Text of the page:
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Why network?

Personal contacts or networking are consistently the largest single source of accepted jobs for UTSA graduates.

We ask each academic year's grads; 35% to 48% of grads got their jobs through networking and referrals.

Read any article about the job search.  You'll consistently hear about 'the hidden job market' and 'unadvertised jobs.' People find these jobs by networking.

Technology is great, but it will never replace the personal touch. Before you get hired, people need to get to know you. Networking is a way of getting to know people, and getting people to know you — and to like you if you do it right.

What is it?

Networking is a little different from directly applying for jobs — but it can lead to one. Networking is simply talking to people — everyone from your professors to your neighbors to your friend's sister to your customer at the place where you work. Everyone you talk to may potentially suggest another person who might help you, and your circle of contacts grows.

Students in your major or a similar major who are a year or more ahead of you, or have graduated are an excellent source for information. Student organizations related to your major or career interest are a good source for meeting students who are ahead of you. Most people who network don't call it networking — they just call it talking to people.

Keep an open mind. You never know what and who may connect you to a job lead until you get there.

What are the rules?

Don't ask flat out for a job. Ask for help and advice.

  • Have good manners and good interpersonal skills. If you're contacting someone who doesn't know you, introduce yourself succinctly. Tell the person how, where or from whom you got her name and why you are contacting her. Think about your reaction to getting a call from a stranger and what you would want to know.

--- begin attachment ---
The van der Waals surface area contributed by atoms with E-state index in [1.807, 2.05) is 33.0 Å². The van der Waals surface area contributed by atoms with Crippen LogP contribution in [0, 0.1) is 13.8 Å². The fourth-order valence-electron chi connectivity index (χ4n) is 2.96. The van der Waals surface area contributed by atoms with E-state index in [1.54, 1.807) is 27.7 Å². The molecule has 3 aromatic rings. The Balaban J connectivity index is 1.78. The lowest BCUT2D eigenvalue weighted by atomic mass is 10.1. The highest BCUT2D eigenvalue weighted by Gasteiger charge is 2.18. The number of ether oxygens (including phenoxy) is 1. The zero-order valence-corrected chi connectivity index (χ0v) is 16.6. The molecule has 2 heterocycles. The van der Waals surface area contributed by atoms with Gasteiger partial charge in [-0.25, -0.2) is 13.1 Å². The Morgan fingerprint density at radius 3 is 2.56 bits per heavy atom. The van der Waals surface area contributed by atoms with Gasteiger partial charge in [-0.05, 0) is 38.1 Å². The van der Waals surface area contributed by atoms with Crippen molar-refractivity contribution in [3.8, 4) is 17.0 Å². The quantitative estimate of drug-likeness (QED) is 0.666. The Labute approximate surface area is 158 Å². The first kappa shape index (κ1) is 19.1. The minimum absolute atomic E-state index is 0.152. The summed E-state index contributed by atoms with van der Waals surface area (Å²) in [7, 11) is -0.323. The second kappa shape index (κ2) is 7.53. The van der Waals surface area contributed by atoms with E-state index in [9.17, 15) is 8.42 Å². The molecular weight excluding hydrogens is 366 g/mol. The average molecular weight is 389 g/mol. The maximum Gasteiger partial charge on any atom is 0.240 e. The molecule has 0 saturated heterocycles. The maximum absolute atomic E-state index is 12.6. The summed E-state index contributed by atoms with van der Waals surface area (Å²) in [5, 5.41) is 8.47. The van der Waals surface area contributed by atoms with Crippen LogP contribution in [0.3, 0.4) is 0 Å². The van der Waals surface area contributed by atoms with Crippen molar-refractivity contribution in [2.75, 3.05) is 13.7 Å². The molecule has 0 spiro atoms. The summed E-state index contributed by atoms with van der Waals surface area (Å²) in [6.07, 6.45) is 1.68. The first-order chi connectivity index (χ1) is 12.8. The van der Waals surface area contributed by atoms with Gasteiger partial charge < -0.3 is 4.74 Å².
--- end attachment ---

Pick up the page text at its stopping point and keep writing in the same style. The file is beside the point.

• Be positive. Even if job searching is getting you down, don't let it show. No one wants to hire (or recommend) someone who has a gloomy attitude. On the other hand, enthusiasm and positive attitude are infectious.
  • Be articulate. Tell what you know about the career field you're pursuing, and ask intelligent questions to learn what you don't know.
  • Be yourself — your best, aspiring-to-be-a-professional self.
  • Good manners and appropriate conduct will help you build allies.
  • Thank everyone who helps you and keep people posted on your progress. Write thank-you letters to people who take time to talk with you.
  • Leave a good impression — someone might remember you in a few weeks when she hears about a job (internship, co-op, whatever) that you'd like.

External Resources

  • Business Networking International - BNI is the largestbusiness networking organization in the world.They offer members the opportunity to share ideas, contacts and most importantly, business referrals.
  • San Antonio Networking Calendar - Guide to some of the networking opportunities available in San Antonio. Provides meeting dates for various professional associations.
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